PARIS (AP) — They asked for undies on heads, masks, and as much color as possible on Friday. They got a topless activist hacking down a cross in Ukraine, balaclavas on Soviet-era statues of soldiers in Bulgaria, and signs for "Justice" in Spain.
Organizers of protests in more than three dozen cities around the world are hoping thousands of others will turn out in raucous support of Pussy Riot, the Russian provocateurs facing a verdict in Moscow.
The three women in the band, who have been in jail for more than five months because of a guerrilla performance denouncing President Vladimir Putin in Moscow's main cathedral, face a maximum seven years in prison.
In Ukraine, four feminist activists, one of them topless, used a chainsaw to hack down a wooden cross in Kiev's central square in a show of support.
"A cross is a symbol of the repressive religious prejudice that supports dictatorship. Now people who worship the cross want to jail the innocent," said Anna Gutsol, leader of the group that chopped down the nearly 6-meter (18-foot) tall cross put into place during Ukraine's Orange Revolution.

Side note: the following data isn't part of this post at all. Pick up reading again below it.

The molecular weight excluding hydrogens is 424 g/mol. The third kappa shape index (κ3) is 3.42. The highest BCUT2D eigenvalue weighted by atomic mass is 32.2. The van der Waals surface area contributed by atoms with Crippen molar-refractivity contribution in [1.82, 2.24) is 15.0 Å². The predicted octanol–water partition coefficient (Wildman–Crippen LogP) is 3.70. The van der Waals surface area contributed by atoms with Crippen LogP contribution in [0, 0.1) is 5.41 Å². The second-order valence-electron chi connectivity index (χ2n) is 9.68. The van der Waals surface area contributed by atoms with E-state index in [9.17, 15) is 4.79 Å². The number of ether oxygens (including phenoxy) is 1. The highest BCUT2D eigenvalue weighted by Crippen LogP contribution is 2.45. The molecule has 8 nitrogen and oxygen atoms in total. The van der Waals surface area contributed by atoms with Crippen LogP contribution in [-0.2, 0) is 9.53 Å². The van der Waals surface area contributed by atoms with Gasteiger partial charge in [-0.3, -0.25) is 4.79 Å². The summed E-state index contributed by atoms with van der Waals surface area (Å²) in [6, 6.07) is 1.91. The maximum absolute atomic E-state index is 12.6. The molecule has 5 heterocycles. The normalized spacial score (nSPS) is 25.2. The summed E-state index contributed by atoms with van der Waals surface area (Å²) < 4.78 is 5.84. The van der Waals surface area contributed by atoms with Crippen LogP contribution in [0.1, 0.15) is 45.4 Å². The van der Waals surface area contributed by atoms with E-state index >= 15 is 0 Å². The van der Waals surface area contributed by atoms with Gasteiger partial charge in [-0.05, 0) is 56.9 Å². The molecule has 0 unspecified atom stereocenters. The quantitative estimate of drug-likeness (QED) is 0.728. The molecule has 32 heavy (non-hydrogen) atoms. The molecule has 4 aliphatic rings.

In Sofia, Bulgaria, supporters of Pussy Riot dressed statues on a Soviet-era monument in colorful balaclavas similar to those worn by demonstrators in Moscow.
Celebrities including Paul McCartney, Madonna and Bjork have called for the band to be freed. Germany's top human rights official, Markus Loening, joined them Friday, saying their detention had already been "fully disproportionate."
The trial on charges of hooliganism motivated by religious hatred has attracted worldwide attention as an emblem of Russia's intolerance of dissent.
In Paris, a protest is planned to coincide with the verdict on Igor Stravinsky Square, near the Centre Pompidou modern art museum. In Washington and capitals around Europe, protests are planned outside Russian embassies.
Associated Press reporters Veselin Toshkov in Sofia, Bulgaria, and Anna Melnichuk in Kiev, Ukraine, contributed to this report.